Little Boys and Super Heroes

We have four boys. Their room is scattered with Nerf guns, Legos, Star Wars posters, and so on.

Recently we’ve entered the Super Hero realm. Captain America. The Winter Soldier. Iron Man. My knowledge is growing each day.

Then there are the movies. How much is too much?

There’s a balance. Can we ever fully protect them from everything? And could it possibly become a disservice when we hold too tightly? When we overreact and under explain?  Could we be encouraging them to rebel?

You see…We want our boys to be looking for a hero. We want them to pull for the good guy. We want them to know what it is to be a man. And that doesn’t necessarily mean muscles, a nice car, or a pretty girl.

The hero they’re looking for isn’t found in the most recent movie or comic book.

So Jeremy and I watch the movie first. We check Plugged In. Then we watch it with the boys. Often we fast forward. But most importantly, we talk.

And it ends with this…Who was the hero? What made him the hero? Do you know that everyone’s looking for a hero? Who are they looking for?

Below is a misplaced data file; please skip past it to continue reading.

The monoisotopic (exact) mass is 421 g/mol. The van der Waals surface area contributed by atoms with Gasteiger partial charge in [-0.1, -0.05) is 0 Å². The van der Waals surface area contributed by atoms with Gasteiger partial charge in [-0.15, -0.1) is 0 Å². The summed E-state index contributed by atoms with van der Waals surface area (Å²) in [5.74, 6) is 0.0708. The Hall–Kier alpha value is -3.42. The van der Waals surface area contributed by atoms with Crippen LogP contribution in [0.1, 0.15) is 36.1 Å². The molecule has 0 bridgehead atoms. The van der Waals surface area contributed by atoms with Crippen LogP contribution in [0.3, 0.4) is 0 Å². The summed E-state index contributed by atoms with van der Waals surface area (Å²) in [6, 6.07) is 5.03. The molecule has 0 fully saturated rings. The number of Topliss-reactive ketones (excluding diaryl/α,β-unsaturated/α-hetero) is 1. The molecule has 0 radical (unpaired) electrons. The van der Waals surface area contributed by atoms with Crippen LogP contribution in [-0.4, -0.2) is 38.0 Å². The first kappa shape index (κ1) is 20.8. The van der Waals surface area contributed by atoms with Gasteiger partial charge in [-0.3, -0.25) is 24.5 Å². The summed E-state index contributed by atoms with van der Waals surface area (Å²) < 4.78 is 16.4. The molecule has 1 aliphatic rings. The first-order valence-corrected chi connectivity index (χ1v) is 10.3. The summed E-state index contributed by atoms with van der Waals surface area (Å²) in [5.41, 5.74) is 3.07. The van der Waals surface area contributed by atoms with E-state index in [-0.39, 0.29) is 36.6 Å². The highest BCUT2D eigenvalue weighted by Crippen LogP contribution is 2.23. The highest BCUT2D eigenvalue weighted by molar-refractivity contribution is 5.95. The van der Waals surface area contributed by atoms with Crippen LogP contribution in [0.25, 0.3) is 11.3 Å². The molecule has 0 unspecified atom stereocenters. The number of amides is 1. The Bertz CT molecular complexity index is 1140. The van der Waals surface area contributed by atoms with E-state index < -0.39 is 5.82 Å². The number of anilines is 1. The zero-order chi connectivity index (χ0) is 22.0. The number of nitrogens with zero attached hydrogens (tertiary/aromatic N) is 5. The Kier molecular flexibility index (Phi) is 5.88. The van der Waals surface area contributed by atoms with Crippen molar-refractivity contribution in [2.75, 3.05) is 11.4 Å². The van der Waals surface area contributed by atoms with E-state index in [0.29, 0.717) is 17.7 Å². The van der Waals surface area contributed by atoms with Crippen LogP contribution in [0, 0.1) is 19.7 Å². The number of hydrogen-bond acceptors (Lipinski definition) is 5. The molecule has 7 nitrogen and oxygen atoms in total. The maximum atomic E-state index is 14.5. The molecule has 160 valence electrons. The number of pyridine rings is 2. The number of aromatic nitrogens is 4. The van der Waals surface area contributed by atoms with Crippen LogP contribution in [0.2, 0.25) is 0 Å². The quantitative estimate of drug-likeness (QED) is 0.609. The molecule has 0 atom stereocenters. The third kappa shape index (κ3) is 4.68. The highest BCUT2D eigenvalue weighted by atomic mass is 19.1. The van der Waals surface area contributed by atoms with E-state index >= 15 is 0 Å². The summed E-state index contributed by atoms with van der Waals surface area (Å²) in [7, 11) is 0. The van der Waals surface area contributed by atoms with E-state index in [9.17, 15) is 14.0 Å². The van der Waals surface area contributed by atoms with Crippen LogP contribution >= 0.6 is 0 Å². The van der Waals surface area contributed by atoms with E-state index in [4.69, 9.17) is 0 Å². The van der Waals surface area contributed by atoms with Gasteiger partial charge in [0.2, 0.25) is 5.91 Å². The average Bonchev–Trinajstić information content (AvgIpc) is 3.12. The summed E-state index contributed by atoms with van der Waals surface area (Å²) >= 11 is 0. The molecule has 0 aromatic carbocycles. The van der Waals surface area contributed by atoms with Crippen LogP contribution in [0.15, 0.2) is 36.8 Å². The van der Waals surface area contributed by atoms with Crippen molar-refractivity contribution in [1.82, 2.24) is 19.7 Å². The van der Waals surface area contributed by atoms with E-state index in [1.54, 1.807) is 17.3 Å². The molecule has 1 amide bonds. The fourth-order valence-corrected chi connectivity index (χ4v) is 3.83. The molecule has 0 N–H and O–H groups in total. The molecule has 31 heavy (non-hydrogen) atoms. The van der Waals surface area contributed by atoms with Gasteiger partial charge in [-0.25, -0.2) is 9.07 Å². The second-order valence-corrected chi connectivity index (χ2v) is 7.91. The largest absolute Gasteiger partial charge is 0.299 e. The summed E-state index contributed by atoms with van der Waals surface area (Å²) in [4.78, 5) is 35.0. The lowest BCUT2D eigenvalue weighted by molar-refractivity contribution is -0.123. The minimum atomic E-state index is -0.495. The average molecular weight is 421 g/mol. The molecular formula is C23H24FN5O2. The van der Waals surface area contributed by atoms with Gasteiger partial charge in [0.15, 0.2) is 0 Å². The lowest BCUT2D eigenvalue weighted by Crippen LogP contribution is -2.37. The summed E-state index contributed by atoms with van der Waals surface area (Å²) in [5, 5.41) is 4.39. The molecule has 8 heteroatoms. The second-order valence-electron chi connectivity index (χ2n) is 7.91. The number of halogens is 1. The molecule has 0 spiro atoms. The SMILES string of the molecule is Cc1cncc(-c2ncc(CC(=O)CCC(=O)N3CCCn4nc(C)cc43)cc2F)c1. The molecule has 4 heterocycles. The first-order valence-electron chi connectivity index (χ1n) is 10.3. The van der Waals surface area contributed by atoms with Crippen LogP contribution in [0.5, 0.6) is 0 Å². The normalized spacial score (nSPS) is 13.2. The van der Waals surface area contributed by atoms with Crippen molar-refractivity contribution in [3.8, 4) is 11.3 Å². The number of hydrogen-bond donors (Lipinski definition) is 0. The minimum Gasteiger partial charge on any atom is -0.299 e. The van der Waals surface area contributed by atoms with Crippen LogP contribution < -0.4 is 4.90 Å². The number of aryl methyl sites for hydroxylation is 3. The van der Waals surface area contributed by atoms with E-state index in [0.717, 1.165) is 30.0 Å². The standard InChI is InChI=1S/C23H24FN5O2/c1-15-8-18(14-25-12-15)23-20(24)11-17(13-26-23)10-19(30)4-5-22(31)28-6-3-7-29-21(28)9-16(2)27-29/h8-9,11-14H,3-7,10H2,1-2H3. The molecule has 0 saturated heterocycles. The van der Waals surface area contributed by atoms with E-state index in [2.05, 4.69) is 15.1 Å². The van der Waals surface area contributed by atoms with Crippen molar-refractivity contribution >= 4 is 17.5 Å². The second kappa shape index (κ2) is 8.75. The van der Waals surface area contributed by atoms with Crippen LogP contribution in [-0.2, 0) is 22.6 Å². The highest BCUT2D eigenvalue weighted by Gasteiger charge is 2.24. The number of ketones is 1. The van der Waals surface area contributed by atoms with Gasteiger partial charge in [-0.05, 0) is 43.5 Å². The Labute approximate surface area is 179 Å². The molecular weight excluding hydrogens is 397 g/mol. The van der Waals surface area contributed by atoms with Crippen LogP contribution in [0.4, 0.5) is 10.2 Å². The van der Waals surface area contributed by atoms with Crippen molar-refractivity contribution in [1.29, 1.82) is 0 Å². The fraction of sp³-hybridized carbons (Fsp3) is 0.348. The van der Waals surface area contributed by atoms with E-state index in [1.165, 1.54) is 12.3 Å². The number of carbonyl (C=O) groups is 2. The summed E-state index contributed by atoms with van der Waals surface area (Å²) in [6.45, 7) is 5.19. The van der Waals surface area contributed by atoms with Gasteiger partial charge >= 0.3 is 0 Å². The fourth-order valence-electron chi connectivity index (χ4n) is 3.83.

And without fail one of them gets it…Jesus is the hero.

He came with super powers, but He chose to lay them down. He came with ultimate strength, but He chose to be weak. He wasn’t just willing to die, He did die. For you. For me.

Yes, as parents we must be wise. We must protect.

But we also must prepare. We could teach our kids how to filter everything through the Gospel. How to look for Him in everything they face.

Because we are all looking for the same thing. A Hero. And we are willing to do whatever it takes to reach our boys with this message.

“Have this mind among yourselves, which is yours in Christ Jesus, who, though he was in the form of God, did not count equality with God a thing to be grasped, but emptied himself, by taking the form of a servant, being born in the likeness of men. And being found in human form, he humbled himself by becoming obedient to the point of death, even death on a cross.” (Philippians 2:5-8)

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Here’s a little snapshot of their room!



A Misconception of Adoption

Before Esther’s arrival we had the Gospel-connection with adoption all confused. We talk about how people who embrace God’s spiritual adoption are often moved to adopt themselves. True statement. But we’ve missed an even bigger picture of the Gospel in adoption…birthmoms.